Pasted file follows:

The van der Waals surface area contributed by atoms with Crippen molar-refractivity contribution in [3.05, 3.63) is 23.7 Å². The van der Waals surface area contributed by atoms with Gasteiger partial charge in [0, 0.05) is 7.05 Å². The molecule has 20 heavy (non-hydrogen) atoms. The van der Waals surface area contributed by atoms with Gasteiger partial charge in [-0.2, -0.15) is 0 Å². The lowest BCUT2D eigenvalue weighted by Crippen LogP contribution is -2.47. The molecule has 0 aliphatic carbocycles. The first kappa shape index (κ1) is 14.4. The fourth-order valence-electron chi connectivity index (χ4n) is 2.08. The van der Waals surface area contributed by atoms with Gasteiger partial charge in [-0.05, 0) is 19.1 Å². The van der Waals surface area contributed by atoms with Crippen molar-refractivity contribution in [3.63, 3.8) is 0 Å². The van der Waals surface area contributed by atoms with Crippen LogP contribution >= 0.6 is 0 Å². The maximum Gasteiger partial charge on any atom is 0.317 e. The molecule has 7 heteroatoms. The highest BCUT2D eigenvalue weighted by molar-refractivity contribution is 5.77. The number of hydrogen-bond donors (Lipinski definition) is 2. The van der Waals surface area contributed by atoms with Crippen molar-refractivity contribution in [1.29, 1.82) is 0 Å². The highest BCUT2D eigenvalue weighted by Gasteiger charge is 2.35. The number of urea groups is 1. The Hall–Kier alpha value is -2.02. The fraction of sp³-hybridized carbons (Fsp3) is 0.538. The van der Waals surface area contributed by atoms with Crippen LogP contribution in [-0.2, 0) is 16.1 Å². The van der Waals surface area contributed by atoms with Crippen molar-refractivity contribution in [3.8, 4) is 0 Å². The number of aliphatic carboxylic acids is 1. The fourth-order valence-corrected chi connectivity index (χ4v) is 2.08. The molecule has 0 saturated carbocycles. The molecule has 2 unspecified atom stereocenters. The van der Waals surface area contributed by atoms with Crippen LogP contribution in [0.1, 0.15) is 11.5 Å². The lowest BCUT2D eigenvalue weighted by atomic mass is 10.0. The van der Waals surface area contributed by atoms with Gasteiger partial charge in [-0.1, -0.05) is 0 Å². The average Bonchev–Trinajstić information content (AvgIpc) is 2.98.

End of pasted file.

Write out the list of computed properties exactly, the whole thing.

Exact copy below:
The van der Waals surface area contributed by atoms with Crippen molar-refractivity contribution in [3.05, 3.63) is 23.7 Å². The van der Waals surface area contributed by atoms with Gasteiger partial charge in [0, 0.05) is 7.05 Å². The molecule has 20 heavy (non-hydrogen) atoms. The van der Waals surface area contributed by atoms with Gasteiger partial charge in [-0.2, -0.15) is 0 Å². The lowest BCUT2D eigenvalue weighted by Crippen LogP contribution is -2.47. The molecule has 0 aliphatic carbocycles. The first kappa shape index (κ1) is 14.4. The fourth-order valence-electron chi connectivity index (χ4n) is 2.08. The van der Waals surface area contributed by atoms with Gasteiger partial charge in [-0.05, 0) is 19.1 Å². The van der Waals surface area contributed by atoms with Crippen molar-refractivity contribution in [3.63, 3.8) is 0 Å². The van der Waals surface area contributed by atoms with Crippen LogP contribution >= 0.6 is 0 Å². The maximum Gasteiger partial charge on any atom is 0.317 e. The molecule has 7 heteroatoms. The highest BCUT2D eigenvalue weighted by molar-refractivity contribution is 5.77. The number of hydrogen-bond donors (Lipinski definition) is 2. The van der Waals surface area contributed by atoms with Crippen molar-refractivity contribution in [1.29, 1.82) is 0 Å². The highest BCUT2D eigenvalue weighted by Gasteiger charge is 2.35. The number of urea groups is 1. The Hall–Kier alpha value is -2.02. The fraction of sp³-hybridized carbons (Fsp3) is 0.538. The van der Waals surface area contributed by atoms with Crippen LogP contribution in [-0.2, 0) is 16.1 Å². The van der Waals surface area contributed by atoms with Crippen molar-refractivity contribution in [3.8, 4) is 0 Å². The number of aliphatic carboxylic acids is 1. The fourth-order valence-corrected chi connectivity index (χ4v) is 2.08. The molecule has 0 saturated carbocycles. The molecule has 2 unspecified atom stereocenters. The van der Waals surface area contributed by atoms with Crippen LogP contribution in [0.1, 0.15) is 11.5 Å². The lowest BCUT2D eigenvalue weighted by atomic mass is 10.0. The van der Waals surface area contributed by atoms with Gasteiger partial charge in [-0.1, -0.05) is 0 Å². The average Bonchev–Trinajstić information content (AvgIpc) is 2.98.